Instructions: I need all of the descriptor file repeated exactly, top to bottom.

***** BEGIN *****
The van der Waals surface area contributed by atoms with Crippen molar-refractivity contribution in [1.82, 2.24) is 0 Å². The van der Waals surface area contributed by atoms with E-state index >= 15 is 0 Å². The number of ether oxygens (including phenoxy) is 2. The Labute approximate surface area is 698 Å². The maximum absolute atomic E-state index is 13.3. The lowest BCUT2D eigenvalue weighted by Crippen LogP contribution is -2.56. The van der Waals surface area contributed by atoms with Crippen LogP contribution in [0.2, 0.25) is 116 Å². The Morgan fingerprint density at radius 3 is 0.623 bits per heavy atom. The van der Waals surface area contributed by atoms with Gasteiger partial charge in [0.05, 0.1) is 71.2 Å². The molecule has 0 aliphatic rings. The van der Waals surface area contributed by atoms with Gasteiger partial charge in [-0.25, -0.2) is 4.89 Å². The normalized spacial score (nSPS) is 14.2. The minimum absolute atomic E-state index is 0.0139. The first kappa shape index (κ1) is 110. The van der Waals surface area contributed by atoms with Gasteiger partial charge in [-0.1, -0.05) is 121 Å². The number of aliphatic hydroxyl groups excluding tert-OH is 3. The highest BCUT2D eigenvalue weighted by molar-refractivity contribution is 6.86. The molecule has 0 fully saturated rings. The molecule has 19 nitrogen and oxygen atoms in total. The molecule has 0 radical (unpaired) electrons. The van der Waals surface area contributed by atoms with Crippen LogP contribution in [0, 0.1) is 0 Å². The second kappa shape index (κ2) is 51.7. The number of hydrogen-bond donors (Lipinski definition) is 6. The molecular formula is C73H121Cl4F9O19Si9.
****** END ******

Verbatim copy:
The van der Waals surface area contributed by atoms with Crippen molar-refractivity contribution in [1.82, 2.24) is 0 Å². The van der Waals surface area contributed by atoms with E-state index >= 15 is 0 Å². The number of ether oxygens (including phenoxy) is 2. The Labute approximate surface area is 698 Å². The maximum absolute atomic E-state index is 13.3. The lowest BCUT2D eigenvalue weighted by Crippen LogP contribution is -2.56. The van der Waals surface area contributed by atoms with Crippen LogP contribution in [0.2, 0.25) is 116 Å². The Morgan fingerprint density at radius 3 is 0.623 bits per heavy atom. The van der Waals surface area contributed by atoms with Gasteiger partial charge in [0.05, 0.1) is 71.2 Å². The molecule has 0 aliphatic rings. The van der Waals surface area contributed by atoms with Gasteiger partial charge in [-0.25, -0.2) is 4.89 Å². The normalized spacial score (nSPS) is 14.2. The minimum absolute atomic E-state index is 0.0139. The first kappa shape index (κ1) is 110. The van der Waals surface area contributed by atoms with Gasteiger partial charge in [-0.1, -0.05) is 121 Å². The number of aliphatic hydroxyl groups excluding tert-OH is 3. The highest BCUT2D eigenvalue weighted by molar-refractivity contribution is 6.86. The molecule has 0 fully saturated rings. The molecule has 19 nitrogen and oxygen atoms in total. The molecule has 0 radical (unpaired) electrons. The van der Waals surface area contributed by atoms with Crippen LogP contribution in [0, 0.1) is 0 Å². The second kappa shape index (κ2) is 51.7. The number of hydrogen-bond donors (Lipinski definition) is 6. The molecular formula is C73H121Cl4F9O19Si9.